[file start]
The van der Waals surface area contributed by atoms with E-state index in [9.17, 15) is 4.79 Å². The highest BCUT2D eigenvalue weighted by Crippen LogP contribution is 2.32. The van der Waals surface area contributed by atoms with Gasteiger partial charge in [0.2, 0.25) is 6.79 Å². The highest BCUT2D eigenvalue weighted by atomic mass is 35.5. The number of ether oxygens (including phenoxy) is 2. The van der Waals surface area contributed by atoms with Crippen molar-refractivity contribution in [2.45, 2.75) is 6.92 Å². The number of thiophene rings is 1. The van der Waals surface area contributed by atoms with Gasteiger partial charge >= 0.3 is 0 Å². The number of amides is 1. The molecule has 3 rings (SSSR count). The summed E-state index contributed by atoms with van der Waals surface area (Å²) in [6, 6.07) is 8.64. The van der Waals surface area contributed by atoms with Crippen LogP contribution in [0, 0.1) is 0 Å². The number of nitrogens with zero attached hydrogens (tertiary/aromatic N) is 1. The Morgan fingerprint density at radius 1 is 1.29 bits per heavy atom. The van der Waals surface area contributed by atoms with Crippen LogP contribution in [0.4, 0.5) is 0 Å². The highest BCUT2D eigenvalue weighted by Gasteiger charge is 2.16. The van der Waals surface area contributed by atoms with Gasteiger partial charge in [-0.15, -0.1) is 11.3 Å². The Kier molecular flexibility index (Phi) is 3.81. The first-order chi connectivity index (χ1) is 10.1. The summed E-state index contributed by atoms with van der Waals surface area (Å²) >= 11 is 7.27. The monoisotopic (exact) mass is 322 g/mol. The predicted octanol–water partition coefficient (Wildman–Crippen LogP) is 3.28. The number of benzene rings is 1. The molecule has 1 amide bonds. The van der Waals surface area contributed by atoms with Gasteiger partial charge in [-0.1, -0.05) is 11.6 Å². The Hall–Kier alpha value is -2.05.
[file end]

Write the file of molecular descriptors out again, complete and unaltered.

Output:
The van der Waals surface area contributed by atoms with E-state index in [9.17, 15) is 4.79 Å². The highest BCUT2D eigenvalue weighted by Crippen LogP contribution is 2.32. The van der Waals surface area contributed by atoms with Gasteiger partial charge in [0.2, 0.25) is 6.79 Å². The highest BCUT2D eigenvalue weighted by atomic mass is 35.5. The number of ether oxygens (including phenoxy) is 2. The van der Waals surface area contributed by atoms with Crippen molar-refractivity contribution in [2.45, 2.75) is 6.92 Å². The number of thiophene rings is 1. The van der Waals surface area contributed by atoms with Gasteiger partial charge >= 0.3 is 0 Å². The number of amides is 1. The molecule has 3 rings (SSSR count). The summed E-state index contributed by atoms with van der Waals surface area (Å²) in [6, 6.07) is 8.64. The van der Waals surface area contributed by atoms with Crippen LogP contribution in [0, 0.1) is 0 Å². The number of nitrogens with zero attached hydrogens (tertiary/aromatic N) is 1. The Morgan fingerprint density at radius 1 is 1.29 bits per heavy atom. The van der Waals surface area contributed by atoms with Crippen LogP contribution in [0.4, 0.5) is 0 Å². The highest BCUT2D eigenvalue weighted by Gasteiger charge is 2.16. The van der Waals surface area contributed by atoms with Gasteiger partial charge in [-0.15, -0.1) is 11.3 Å². The Kier molecular flexibility index (Phi) is 3.81. The first-order chi connectivity index (χ1) is 10.1. The summed E-state index contributed by atoms with van der Waals surface area (Å²) >= 11 is 7.27. The monoisotopic (exact) mass is 322 g/mol. The predicted octanol–water partition coefficient (Wildman–Crippen LogP) is 3.28. The number of benzene rings is 1. The molecule has 1 amide bonds. The van der Waals surface area contributed by atoms with Gasteiger partial charge in [-0.1, -0.05) is 11.6 Å². The Hall–Kier alpha value is -2.05.